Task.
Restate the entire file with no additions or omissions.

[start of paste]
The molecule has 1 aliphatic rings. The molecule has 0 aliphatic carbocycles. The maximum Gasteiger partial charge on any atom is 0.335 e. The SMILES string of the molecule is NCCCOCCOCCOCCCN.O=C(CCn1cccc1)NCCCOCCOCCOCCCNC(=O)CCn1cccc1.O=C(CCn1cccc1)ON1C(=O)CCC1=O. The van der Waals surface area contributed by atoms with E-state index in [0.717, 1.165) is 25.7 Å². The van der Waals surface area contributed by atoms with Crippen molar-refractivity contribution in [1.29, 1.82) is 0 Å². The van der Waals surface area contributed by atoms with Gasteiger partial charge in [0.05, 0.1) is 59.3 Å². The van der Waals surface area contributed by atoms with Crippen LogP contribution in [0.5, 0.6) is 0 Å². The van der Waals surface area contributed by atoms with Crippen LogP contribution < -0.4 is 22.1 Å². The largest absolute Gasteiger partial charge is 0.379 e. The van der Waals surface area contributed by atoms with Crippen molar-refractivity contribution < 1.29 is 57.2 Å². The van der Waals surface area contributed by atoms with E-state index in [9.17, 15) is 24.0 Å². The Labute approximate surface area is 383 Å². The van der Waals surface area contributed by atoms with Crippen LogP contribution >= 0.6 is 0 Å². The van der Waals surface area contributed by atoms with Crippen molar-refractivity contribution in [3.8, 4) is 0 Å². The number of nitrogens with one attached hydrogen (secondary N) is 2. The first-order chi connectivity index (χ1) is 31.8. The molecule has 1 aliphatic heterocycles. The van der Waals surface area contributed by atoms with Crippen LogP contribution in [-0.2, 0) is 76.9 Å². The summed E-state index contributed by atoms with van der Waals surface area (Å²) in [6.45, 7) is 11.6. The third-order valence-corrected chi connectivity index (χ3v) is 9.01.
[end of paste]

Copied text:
The molecule has 1 aliphatic rings. The molecule has 0 aliphatic carbocycles. The maximum Gasteiger partial charge on any atom is 0.335 e. The SMILES string of the molecule is NCCCOCCOCCOCCCN.O=C(CCn1cccc1)NCCCOCCOCCOCCCNC(=O)CCn1cccc1.O=C(CCn1cccc1)ON1C(=O)CCC1=O. The van der Waals surface area contributed by atoms with E-state index in [0.717, 1.165) is 25.7 Å². The van der Waals surface area contributed by atoms with Crippen molar-refractivity contribution in [1.29, 1.82) is 0 Å². The van der Waals surface area contributed by atoms with Gasteiger partial charge in [0.05, 0.1) is 59.3 Å². The van der Waals surface area contributed by atoms with Crippen LogP contribution in [0.5, 0.6) is 0 Å². The van der Waals surface area contributed by atoms with Crippen LogP contribution < -0.4 is 22.1 Å². The largest absolute Gasteiger partial charge is 0.379 e. The van der Waals surface area contributed by atoms with Crippen molar-refractivity contribution < 1.29 is 57.2 Å². The van der Waals surface area contributed by atoms with E-state index in [9.17, 15) is 24.0 Å². The Labute approximate surface area is 383 Å². The van der Waals surface area contributed by atoms with Crippen LogP contribution >= 0.6 is 0 Å². The van der Waals surface area contributed by atoms with Crippen molar-refractivity contribution in [3.8, 4) is 0 Å². The number of nitrogens with one attached hydrogen (secondary N) is 2. The first-order chi connectivity index (χ1) is 31.8. The molecule has 1 aliphatic heterocycles. The van der Waals surface area contributed by atoms with Crippen LogP contribution in [-0.2, 0) is 76.9 Å². The summed E-state index contributed by atoms with van der Waals surface area (Å²) in [6.45, 7) is 11.6. The third-order valence-corrected chi connectivity index (χ3v) is 9.01.